We are living in an ever more connected world but what about our animal and plant counterparts? Their natural habitat is being more and more reduced and disrupted through human activities. Nature reserve and national parks are a great way of protecting natural habitat and species. However being enclosed areas, they have the drawback of causing as well the extinction of some of the fauna and flora which can not freely move or adapt to the changes in environment and climate.
To answer this issue, wildlife corridors are been created around the world. Subways and bridges are offering a safe travel option to the wildlife in spaces chopped up by man-made boundaries such as roads, fences and other residential and industrial developments. The Netherlands, pioneer on this field, have today 600 bridges. There are today many more projects in place, discover in images wildlife corridors worldwide in this article from Candice Gaukel Andrews.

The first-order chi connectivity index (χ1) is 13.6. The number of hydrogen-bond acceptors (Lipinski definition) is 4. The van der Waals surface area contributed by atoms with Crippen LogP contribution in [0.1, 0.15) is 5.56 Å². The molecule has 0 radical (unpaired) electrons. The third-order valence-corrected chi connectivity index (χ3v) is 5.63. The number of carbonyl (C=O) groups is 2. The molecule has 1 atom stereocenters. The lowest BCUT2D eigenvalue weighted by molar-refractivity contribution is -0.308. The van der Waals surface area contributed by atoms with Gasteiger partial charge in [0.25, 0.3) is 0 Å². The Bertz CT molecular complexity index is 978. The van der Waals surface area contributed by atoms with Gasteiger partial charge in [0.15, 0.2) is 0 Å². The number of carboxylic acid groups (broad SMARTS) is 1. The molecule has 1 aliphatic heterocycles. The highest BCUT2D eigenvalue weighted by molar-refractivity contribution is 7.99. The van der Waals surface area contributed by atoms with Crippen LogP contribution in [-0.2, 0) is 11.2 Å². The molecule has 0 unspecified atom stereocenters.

Eminent evolutionary biologist and author E. O. Wilson goes even on step further with the « Half Earth » concept. According to him, creating a network allowing wildlife to spread over 50% of the planet may be the solution to save biodiversity. In the United States some large corridors are already in place allowing wildlife to move north-south from Yellowstone to Yukon and east-west along the Western Wildway. These initiatives are the fruit from public and private cooperations.
Want to know more? Enroll on the next summer field study about wildlife corridors in the Banff National Park, Canada.
Photo credit: Goois Natuurreservaat